Pitt Alumnus John Temple (MFA Nonfiction) writes about Ken Rose, a North Carolina attorney fighting to save the wrongfully convicted in Raleigh, North Carolina, in his newest book The Last Lawyer.
From the Publisher's Weekly review:
For years, lawyer Ken Rose has fought to save wrongly-condemned prisoners; chronicling the story of Rose and death row inmate Bo Jones, author Temple (Dollhouse: Life in a Coroner’s Office) finds high drama in Raleigh penitentiaries, North Carolina backroads, cramped law offices, and sweltering courtrooms. Investigators, criminals, judges, witnesses, and attorneys are all finely, vividly drawn in this disturbing account of a justice system hijacked by officials whose prime interest is finding criminals to execute: “[E]ven if Bo Jones wasn’t one of the worst of the worst, they pursued him because he was one of the ones they could get.” Reviewing the original 1987 murder, the consequent trials and endless hearings, Temple creates an intimate portrait of Rose and his Center for Death Penalty Litigation as they trudge through a decade of work on this case, a typical example that pits the odds and public opinion against them: “To question capital punishment was to appear soft on crime… In court, one well known district attorney sported a golden lapel pin shaped like a hangman’s noose.” Ultimately, Temple’s account is a stand-up-and cheer account of one man standing up for justice.
John Temple is currently an associate professor of journalism at West Virginia University. He teaches reporting and writing courses and serves as the associate dean of the P.I. Reed School of Journalism.
Visiting Lecturer CM Burroughs (MFA 2007) has been named a finalist for the 2009 Gift of Freedom, a gift of $50,000 sponsored by the Room of Her Own Foundation. Burroughs is happily one of five finalists from 760 applications. Also, she has new poetry in the upcoming issue of jubilat. You may read other of her new poems at Eleven Eleven Journal and LaFovea..
Irina Reyn (Assistant Professor, Fiction) was recently named winner of the Goldberg Prize for Jewish Fiction for her 2008 novel, What Happened to Anna K.
From the Foundation for Jewish Culture website:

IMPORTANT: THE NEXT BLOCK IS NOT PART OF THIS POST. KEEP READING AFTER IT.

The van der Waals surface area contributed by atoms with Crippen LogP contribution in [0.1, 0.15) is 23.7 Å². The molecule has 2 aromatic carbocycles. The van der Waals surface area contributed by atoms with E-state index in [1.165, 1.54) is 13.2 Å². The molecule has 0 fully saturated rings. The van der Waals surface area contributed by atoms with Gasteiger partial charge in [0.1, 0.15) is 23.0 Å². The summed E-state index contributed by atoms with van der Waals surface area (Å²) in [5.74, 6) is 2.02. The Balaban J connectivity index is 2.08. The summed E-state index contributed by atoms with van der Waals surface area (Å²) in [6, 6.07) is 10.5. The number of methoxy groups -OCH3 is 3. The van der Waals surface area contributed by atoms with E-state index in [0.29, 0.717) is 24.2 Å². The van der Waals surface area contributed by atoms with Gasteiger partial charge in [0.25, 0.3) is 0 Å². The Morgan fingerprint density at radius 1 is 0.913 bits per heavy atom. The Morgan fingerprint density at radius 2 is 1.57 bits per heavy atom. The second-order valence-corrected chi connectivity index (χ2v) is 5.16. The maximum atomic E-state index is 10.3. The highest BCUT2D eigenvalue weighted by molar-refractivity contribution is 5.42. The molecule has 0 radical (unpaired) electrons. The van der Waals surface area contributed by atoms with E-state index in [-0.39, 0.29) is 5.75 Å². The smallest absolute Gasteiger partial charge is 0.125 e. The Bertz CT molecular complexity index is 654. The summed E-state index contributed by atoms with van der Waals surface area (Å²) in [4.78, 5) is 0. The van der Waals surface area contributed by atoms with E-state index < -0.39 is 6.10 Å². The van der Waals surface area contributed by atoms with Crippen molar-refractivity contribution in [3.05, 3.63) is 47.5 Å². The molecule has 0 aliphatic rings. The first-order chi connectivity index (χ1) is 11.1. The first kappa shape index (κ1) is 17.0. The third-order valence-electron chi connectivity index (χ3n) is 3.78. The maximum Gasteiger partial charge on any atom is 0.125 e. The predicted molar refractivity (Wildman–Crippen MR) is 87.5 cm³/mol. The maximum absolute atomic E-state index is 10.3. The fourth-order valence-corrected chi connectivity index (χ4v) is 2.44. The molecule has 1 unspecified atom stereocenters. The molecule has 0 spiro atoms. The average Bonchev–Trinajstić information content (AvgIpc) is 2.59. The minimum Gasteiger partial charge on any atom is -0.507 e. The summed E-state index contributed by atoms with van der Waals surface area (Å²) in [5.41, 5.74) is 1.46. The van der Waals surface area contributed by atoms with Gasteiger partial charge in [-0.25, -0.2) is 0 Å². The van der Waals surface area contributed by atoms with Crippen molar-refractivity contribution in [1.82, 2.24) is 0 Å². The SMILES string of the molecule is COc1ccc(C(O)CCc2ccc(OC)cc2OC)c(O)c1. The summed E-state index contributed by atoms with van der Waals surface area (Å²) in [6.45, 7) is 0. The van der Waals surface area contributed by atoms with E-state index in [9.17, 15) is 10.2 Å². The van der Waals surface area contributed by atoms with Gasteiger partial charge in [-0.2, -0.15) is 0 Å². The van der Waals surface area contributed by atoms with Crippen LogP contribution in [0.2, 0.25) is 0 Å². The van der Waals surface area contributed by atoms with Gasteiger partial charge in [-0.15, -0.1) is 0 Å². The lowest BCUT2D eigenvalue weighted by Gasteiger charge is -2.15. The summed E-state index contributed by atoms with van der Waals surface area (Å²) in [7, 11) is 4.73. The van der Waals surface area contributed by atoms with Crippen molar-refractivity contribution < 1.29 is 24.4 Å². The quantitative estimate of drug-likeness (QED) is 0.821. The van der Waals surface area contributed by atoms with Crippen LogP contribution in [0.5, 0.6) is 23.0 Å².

Established in 1999 and supported through a generous grant from the Samuel Goldberg & Sons Foundation, the Goldberg Prize for Jewish Fiction by Emerging Writers is among the very first of its kind to highlight new works by contemporary writers exploring Jewish themes.
The prize spotlights promising new talent, and is awarded to an American fiction writer for a first or second full-length work that was published in the previous calendar year. Submissions must be made by the publisher.
The award includes a prize of $2,500, as well as a one-week residency at Ledig House International Writers Colony in New York’s Hudson Valley.
For more information on Reyn, visit her faculty web page.
"The Brother," a story by Eugene Cross (MFA 2006), is just out in the online magazine Narrative, alongside fiction by T.C. Boyle and Jayne Anne Phillips. Esquire calls Narrative “the gold standard for online literary magazines,” and you can read more about their innovative approach to literary publishing here.
Visiting Lecturer Micki Myers recently had two new poems published in the journal La Fovea. You can read the poems, “New Year’s Day, 1912” and “Friendship 7 Splashes Down and Almost Undiscovers the New World” here.
Three poems from Visiting Lecturer Robin Clarke will appear in an upcoming volume of Sentence: A Journal of Prose Poetics. Sentence is a journal that is dedicated to both continuing the tradition and expanding the definition of the prose poem. Clarke’s poems are untitled, but the first few words of each have piqued our interest: “God’s talents include ice,” “The Sons of Liberty,” and “Do you know anything about history?”
We are proud to announce that Sal Pane (MFA Fiction, 2010) and Aubrey Hirsch (MFA Fiction, 2007) have both been nominated for the 2009 Pushcart Prize, a prestigious American literary prize by Pushcart Press that honors the best "poetry, short fiction, essays or literary whatnot."
The Minnetonka Review selected Aubrey's short story, "Five for New Orleans," as one of their six nominees.
Sal's nomination comes from the recent publication of his short story, "Fences Fly By," in Quick Fiction.
The Pushcart Prize has been called "the most honored literary project in America." More from their website:
Little magazine and small book press editors (print or online) may make up to six nominations from their year’s publications by our December 1, (postmark) deadline. The nominations may be any combination of poetry, short fiction, essays or literary whatnot. Editors may nominate self-contained portions of books — for instance, a chapter from a novel. We welcome translations, reprints and both traditional and experimental writing. One copy of each selection should be sent. No nominations can be returned. There is no entry fee and no forms to fill out. We also accept nominations from our staff of distinguished Contributing Editors.
Professor Lynn Emanuel’s poem, “Dreaming of Rio at Sixteen,” was included in The Best American Erotic Poems: 1800 to the Present, David Lehman, ed., published this month by Scribner.
Kellie Wells (MFA 1994) is the visiting writer at Western Michigan University for the Spring 2008 semester. The author of Skin (University of Nebraska Press, 2006), she teaches fiction in the Writing Program at Washington University, St. Louis.